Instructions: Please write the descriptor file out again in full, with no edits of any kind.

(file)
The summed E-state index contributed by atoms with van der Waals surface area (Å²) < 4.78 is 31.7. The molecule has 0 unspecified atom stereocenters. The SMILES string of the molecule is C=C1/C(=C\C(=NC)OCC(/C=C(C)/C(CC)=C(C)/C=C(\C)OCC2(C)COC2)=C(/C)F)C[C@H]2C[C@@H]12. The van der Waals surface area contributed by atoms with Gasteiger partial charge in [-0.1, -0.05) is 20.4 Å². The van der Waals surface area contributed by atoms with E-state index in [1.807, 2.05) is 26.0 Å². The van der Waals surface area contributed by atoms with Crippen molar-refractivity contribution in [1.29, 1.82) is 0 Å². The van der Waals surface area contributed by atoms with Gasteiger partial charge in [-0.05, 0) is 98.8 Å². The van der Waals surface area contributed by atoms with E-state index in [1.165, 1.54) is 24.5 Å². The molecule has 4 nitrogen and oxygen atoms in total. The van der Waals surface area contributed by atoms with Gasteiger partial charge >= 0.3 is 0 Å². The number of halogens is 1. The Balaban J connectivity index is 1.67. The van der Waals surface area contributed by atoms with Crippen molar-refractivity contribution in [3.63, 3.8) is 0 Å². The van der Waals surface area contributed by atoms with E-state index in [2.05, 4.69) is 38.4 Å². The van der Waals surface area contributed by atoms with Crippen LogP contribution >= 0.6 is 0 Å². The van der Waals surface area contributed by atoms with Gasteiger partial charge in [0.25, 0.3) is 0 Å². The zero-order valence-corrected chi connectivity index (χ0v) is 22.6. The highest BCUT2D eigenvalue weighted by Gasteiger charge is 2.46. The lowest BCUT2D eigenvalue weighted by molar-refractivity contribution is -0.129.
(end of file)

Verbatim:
The summed E-state index contributed by atoms with van der Waals surface area (Å²) < 4.78 is 31.7. The molecule has 0 unspecified atom stereocenters. The SMILES string of the molecule is C=C1/C(=C\C(=NC)OCC(/C=C(C)/C(CC)=C(C)/C=C(\C)OCC2(C)COC2)=C(/C)F)C[C@H]2C[C@@H]12. The van der Waals surface area contributed by atoms with Gasteiger partial charge in [-0.1, -0.05) is 20.4 Å². The van der Waals surface area contributed by atoms with E-state index in [1.807, 2.05) is 26.0 Å². The van der Waals surface area contributed by atoms with Crippen molar-refractivity contribution in [1.29, 1.82) is 0 Å². The van der Waals surface area contributed by atoms with Gasteiger partial charge in [-0.05, 0) is 98.8 Å². The van der Waals surface area contributed by atoms with E-state index in [1.165, 1.54) is 24.5 Å². The molecule has 4 nitrogen and oxygen atoms in total. The van der Waals surface area contributed by atoms with Gasteiger partial charge >= 0.3 is 0 Å². The number of halogens is 1. The Balaban J connectivity index is 1.67. The van der Waals surface area contributed by atoms with Crippen molar-refractivity contribution in [3.63, 3.8) is 0 Å². The van der Waals surface area contributed by atoms with E-state index in [2.05, 4.69) is 38.4 Å². The van der Waals surface area contributed by atoms with Crippen LogP contribution >= 0.6 is 0 Å². The van der Waals surface area contributed by atoms with Gasteiger partial charge in [0.25, 0.3) is 0 Å². The zero-order valence-corrected chi connectivity index (χ0v) is 22.6. The highest BCUT2D eigenvalue weighted by Gasteiger charge is 2.46. The lowest BCUT2D eigenvalue weighted by molar-refractivity contribution is -0.129.